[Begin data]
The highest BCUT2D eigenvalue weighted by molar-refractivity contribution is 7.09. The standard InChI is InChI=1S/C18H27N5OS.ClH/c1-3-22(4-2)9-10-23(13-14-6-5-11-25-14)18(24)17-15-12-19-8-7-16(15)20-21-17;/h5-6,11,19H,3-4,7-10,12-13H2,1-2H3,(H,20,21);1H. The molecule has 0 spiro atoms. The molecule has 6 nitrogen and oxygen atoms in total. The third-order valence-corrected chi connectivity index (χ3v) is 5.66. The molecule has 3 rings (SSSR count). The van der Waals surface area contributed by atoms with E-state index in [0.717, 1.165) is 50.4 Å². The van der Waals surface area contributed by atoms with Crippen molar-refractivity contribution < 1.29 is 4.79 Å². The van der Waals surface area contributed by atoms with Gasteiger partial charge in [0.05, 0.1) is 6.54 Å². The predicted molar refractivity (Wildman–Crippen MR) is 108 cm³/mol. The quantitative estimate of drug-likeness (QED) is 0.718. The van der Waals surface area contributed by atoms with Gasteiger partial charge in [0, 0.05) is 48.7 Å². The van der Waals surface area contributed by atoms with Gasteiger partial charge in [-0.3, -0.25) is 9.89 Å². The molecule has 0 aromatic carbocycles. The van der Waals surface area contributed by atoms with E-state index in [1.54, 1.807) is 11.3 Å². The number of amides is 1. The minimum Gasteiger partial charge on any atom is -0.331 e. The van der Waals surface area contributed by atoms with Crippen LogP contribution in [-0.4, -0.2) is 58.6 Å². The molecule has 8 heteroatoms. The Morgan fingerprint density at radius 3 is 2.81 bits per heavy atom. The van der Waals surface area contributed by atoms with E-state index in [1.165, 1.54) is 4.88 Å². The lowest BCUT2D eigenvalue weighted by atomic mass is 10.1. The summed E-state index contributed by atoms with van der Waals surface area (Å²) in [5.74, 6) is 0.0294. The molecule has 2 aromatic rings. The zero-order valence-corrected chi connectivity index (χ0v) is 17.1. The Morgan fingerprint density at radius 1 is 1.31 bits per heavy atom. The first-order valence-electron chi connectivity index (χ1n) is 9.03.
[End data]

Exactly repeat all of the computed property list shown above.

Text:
The highest BCUT2D eigenvalue weighted by molar-refractivity contribution is 7.09. The standard InChI is InChI=1S/C18H27N5OS.ClH/c1-3-22(4-2)9-10-23(13-14-6-5-11-25-14)18(24)17-15-12-19-8-7-16(15)20-21-17;/h5-6,11,19H,3-4,7-10,12-13H2,1-2H3,(H,20,21);1H. The molecule has 0 spiro atoms. The molecule has 6 nitrogen and oxygen atoms in total. The third-order valence-corrected chi connectivity index (χ3v) is 5.66. The molecule has 3 rings (SSSR count). The van der Waals surface area contributed by atoms with E-state index in [0.717, 1.165) is 50.4 Å². The van der Waals surface area contributed by atoms with Crippen molar-refractivity contribution < 1.29 is 4.79 Å². The van der Waals surface area contributed by atoms with Gasteiger partial charge in [0.05, 0.1) is 6.54 Å². The predicted molar refractivity (Wildman–Crippen MR) is 108 cm³/mol. The quantitative estimate of drug-likeness (QED) is 0.718. The van der Waals surface area contributed by atoms with Gasteiger partial charge in [0, 0.05) is 48.7 Å². The van der Waals surface area contributed by atoms with Gasteiger partial charge in [-0.3, -0.25) is 9.89 Å². The molecule has 0 aromatic carbocycles. The van der Waals surface area contributed by atoms with E-state index in [1.54, 1.807) is 11.3 Å². The number of amides is 1. The minimum Gasteiger partial charge on any atom is -0.331 e. The van der Waals surface area contributed by atoms with Crippen LogP contribution in [-0.4, -0.2) is 58.6 Å². The molecule has 8 heteroatoms. The Morgan fingerprint density at radius 3 is 2.81 bits per heavy atom. The van der Waals surface area contributed by atoms with E-state index in [1.165, 1.54) is 4.88 Å². The lowest BCUT2D eigenvalue weighted by atomic mass is 10.1. The summed E-state index contributed by atoms with van der Waals surface area (Å²) in [5.74, 6) is 0.0294. The molecule has 2 aromatic rings. The zero-order valence-corrected chi connectivity index (χ0v) is 17.1. The Morgan fingerprint density at radius 1 is 1.31 bits per heavy atom. The first-order valence-electron chi connectivity index (χ1n) is 9.03.